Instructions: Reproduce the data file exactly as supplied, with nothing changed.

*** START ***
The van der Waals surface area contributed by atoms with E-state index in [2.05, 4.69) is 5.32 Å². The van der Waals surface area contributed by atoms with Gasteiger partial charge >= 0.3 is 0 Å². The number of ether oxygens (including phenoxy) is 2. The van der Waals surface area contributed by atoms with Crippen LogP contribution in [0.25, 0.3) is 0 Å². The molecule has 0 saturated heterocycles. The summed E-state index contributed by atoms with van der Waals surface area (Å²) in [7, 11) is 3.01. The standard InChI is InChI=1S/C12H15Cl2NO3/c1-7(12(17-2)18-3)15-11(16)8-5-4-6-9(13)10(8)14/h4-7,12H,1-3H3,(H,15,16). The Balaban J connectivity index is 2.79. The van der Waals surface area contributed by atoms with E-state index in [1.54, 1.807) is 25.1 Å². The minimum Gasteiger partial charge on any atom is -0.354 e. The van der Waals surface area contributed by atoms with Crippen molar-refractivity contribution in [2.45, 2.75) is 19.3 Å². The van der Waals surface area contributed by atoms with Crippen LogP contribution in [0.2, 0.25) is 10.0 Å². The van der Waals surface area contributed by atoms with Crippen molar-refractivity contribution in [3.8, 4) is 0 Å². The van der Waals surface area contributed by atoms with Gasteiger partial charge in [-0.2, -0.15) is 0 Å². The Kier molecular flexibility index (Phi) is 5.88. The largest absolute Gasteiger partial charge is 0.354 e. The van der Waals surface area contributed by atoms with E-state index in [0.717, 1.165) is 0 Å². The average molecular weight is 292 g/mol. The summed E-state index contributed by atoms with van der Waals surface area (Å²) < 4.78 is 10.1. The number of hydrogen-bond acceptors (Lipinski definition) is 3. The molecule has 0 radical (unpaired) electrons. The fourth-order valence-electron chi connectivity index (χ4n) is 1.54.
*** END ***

The van der Waals surface area contributed by atoms with E-state index in [2.05, 4.69) is 5.32 Å². The van der Waals surface area contributed by atoms with Gasteiger partial charge >= 0.3 is 0 Å². The number of ether oxygens (including phenoxy) is 2. The van der Waals surface area contributed by atoms with Crippen LogP contribution in [0.25, 0.3) is 0 Å². The molecule has 0 saturated heterocycles. The summed E-state index contributed by atoms with van der Waals surface area (Å²) in [7, 11) is 3.01. The standard InChI is InChI=1S/C12H15Cl2NO3/c1-7(12(17-2)18-3)15-11(16)8-5-4-6-9(13)10(8)14/h4-7,12H,1-3H3,(H,15,16). The Balaban J connectivity index is 2.79. The van der Waals surface area contributed by atoms with E-state index in [1.54, 1.807) is 25.1 Å². The minimum Gasteiger partial charge on any atom is -0.354 e. The van der Waals surface area contributed by atoms with Crippen molar-refractivity contribution in [2.45, 2.75) is 19.3 Å². The van der Waals surface area contributed by atoms with Crippen LogP contribution in [0.2, 0.25) is 10.0 Å². The van der Waals surface area contributed by atoms with Crippen molar-refractivity contribution in [3.8, 4) is 0 Å². The van der Waals surface area contributed by atoms with Gasteiger partial charge in [-0.2, -0.15) is 0 Å². The Kier molecular flexibility index (Phi) is 5.88. The largest absolute Gasteiger partial charge is 0.354 e. The van der Waals surface area contributed by atoms with E-state index in [0.717, 1.165) is 0 Å². The average molecular weight is 292 g/mol. The summed E-state index contributed by atoms with van der Waals surface area (Å²) < 4.78 is 10.1. The number of hydrogen-bond acceptors (Lipinski definition) is 3. The molecule has 0 radical (unpaired) electrons. The fourth-order valence-electron chi connectivity index (χ4n) is 1.54.